Squiz Today / 15 September 2020
Squiz Today – Tuesday, 15 September
“I think its usefulness has run its course.”
Said city commissioner Joseph Kelley from Opa-locka, Florida of the decision to lift the years-long ban on its citizens - from wearing ‘saggy pants’. It’s an act of mercy given the corona-kilos…
TIKTOK ON TRUMP’S TIMELINE
US President Donald Trump had vowed to shut TikTok down by the end of this week unless its American operations were sold to American interests. He's concerned the popular platform (it has more than 90 million monthly users in the US) will put users’ data into the hands of China's government. And overnight, Oracle confirmed it would becoming a "trusted technology partner" to the video-sharing app. That pushes out Microsoft, which was in the running to acquire TikTok’s American, Canadian, Aussie and Kiwi operations. But the social media juggernaut isn’t selling to Oracle either… Instead, it's looking to settle its problems with a different proposal...
AND THAT PROPOSAL IS?
TikTok’s Chinese parent company ByteDance hasn’t confirmed the details. But it’s thought that it wants to retain ownership, but it would outsource the cloud management of its data to Oracle - an American company headed by a strong Trump supporter. And it’s thought that its headquarters will be moved outside of China to alleviate Trump’s concerns that truckloads of data could be handed over to the Chinese Government if requested - as per the laws of the land. “It’s well short of a US company taking over the asset and the algorithm, and politically, it would be a massive climb-down from what the President said he was going to accomplish with this,” said one commentator. But supporters of the deal say it would achieve what Trump wanted. All of which means it’s been a busy few weeks for TikTok’s acting global CEO Vanessa Pappas - a 41yo Aussie who took on the big gig last month.
DOES CHINA WANT ALL THAT DATA?
From US TikTok users? China says no, and that’s backed up by TikTok. But those assurances don’t go far when a mysterious database of 2.4 million individual profiles surfaces… A Canberra firm has restored 250,000 entries and found more than 35,000 are of Australians, including politicians, senior business people - and pop star Natalie Imbruglia. Put together by China’s Zhenhua Data whose main clients are the country’s Communist Party and the People's Liberation Army, a lot of the information held in the database is accessible on the internet. But some profiles include bank records, job applications and psychological profiles, and that's sent a shiver down the spine of cybersecurity experts. How it was put together and why - these are questions that haven't been answered.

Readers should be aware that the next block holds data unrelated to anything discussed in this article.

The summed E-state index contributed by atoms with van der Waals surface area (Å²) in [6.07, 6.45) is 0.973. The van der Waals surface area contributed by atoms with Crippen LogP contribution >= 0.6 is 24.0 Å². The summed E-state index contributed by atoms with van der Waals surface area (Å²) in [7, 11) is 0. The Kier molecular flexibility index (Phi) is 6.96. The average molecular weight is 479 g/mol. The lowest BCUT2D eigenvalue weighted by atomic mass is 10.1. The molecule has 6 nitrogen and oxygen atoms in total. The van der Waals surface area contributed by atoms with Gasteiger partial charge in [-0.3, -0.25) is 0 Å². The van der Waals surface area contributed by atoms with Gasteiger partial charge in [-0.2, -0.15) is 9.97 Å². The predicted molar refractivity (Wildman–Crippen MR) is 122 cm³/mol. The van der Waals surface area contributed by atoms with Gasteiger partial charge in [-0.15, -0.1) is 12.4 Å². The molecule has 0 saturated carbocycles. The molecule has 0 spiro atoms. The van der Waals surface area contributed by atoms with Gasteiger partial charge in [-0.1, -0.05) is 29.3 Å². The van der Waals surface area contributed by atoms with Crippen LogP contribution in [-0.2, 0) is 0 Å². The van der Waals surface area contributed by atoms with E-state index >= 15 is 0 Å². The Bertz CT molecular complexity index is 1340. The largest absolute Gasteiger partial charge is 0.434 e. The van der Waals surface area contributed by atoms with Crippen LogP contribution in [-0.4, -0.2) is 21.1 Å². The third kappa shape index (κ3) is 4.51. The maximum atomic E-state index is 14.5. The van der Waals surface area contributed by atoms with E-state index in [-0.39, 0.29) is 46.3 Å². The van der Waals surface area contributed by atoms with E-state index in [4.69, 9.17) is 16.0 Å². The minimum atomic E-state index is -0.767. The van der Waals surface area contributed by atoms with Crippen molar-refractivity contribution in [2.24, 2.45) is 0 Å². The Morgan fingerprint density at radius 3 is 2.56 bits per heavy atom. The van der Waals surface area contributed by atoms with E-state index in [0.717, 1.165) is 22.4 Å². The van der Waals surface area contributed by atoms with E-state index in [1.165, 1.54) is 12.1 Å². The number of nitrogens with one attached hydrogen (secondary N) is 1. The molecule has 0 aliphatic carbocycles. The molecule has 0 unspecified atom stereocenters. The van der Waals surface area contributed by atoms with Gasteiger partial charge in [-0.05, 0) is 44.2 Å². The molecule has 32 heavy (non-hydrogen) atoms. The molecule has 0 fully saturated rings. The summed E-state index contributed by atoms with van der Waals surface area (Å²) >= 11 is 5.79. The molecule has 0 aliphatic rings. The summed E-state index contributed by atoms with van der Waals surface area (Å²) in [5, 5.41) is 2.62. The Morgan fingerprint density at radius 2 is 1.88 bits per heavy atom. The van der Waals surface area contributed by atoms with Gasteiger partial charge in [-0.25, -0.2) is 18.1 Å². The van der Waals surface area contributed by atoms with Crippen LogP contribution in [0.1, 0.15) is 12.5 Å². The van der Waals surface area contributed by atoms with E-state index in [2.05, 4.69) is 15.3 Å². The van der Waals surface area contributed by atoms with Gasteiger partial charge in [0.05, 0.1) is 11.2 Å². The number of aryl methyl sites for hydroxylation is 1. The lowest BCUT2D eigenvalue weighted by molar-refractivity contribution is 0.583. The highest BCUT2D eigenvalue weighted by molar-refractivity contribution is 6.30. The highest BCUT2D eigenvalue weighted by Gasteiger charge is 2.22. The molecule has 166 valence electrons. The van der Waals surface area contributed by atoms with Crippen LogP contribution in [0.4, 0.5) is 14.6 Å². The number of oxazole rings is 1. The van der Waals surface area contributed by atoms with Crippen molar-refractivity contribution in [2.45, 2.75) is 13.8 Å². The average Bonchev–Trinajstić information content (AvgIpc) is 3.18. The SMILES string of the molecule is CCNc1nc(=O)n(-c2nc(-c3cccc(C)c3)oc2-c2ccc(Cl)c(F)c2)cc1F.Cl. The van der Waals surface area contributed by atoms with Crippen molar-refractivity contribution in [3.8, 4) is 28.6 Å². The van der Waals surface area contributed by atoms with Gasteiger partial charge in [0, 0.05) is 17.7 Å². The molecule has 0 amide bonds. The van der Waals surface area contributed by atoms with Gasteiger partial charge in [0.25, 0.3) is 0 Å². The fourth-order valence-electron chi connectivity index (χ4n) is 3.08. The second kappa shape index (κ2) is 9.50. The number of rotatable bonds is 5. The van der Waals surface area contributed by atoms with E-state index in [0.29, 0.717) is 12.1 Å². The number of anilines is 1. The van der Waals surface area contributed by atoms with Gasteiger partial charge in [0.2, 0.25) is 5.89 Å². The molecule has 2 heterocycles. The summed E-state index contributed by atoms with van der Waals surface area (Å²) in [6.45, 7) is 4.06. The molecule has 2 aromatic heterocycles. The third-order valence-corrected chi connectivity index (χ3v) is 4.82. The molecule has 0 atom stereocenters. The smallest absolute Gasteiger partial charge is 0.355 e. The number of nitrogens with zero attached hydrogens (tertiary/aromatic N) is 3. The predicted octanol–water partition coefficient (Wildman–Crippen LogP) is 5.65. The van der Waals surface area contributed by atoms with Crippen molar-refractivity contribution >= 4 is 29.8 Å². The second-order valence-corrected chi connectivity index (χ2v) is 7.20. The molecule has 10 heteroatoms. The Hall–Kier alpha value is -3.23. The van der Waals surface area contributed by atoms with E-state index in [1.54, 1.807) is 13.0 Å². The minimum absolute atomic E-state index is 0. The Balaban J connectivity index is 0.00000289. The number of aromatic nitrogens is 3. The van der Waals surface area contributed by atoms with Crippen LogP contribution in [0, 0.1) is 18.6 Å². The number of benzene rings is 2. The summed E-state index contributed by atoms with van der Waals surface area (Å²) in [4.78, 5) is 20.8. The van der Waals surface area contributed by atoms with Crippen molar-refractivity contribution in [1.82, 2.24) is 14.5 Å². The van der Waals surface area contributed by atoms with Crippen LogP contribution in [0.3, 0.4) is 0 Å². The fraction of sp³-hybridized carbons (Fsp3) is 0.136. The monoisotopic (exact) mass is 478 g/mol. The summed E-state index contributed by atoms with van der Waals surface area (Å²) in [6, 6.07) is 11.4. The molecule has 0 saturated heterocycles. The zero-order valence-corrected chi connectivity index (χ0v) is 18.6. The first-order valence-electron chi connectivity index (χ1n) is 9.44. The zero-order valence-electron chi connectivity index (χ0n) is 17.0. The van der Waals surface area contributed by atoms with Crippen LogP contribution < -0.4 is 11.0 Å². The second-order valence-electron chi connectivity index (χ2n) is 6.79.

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MEANWHILE, IN CORONAVIRUS NEWS…
• The World Health Organisation reported the one-day increase record was broken on Sunday with 307,930 new cases in 24 hours. India led the way with 94,372 new infections. Globally, we’ve just passed the 29 million infections mark.
• Victorian officials praised locals for their corona-crushing efforts after 35 new cases were reported yesterday. Melbourne's 14-day daily COVID-19 case average is expected to drop below 50 this week - a key number in the state’s plan to lift restrictions. And there might be good news for regional Victoria today…
• Possibly in response to a message in the sky, Queensland Premier Annastacia Palaszczuk defended the decision to keep the state's border closed to residents of ‘hotspots’. "If it means losing the election, I will risk all that if it means keeping Queenslanders safe," she said. Queenslanders get their say on 31 October.
A NEW PM FOR JAPAN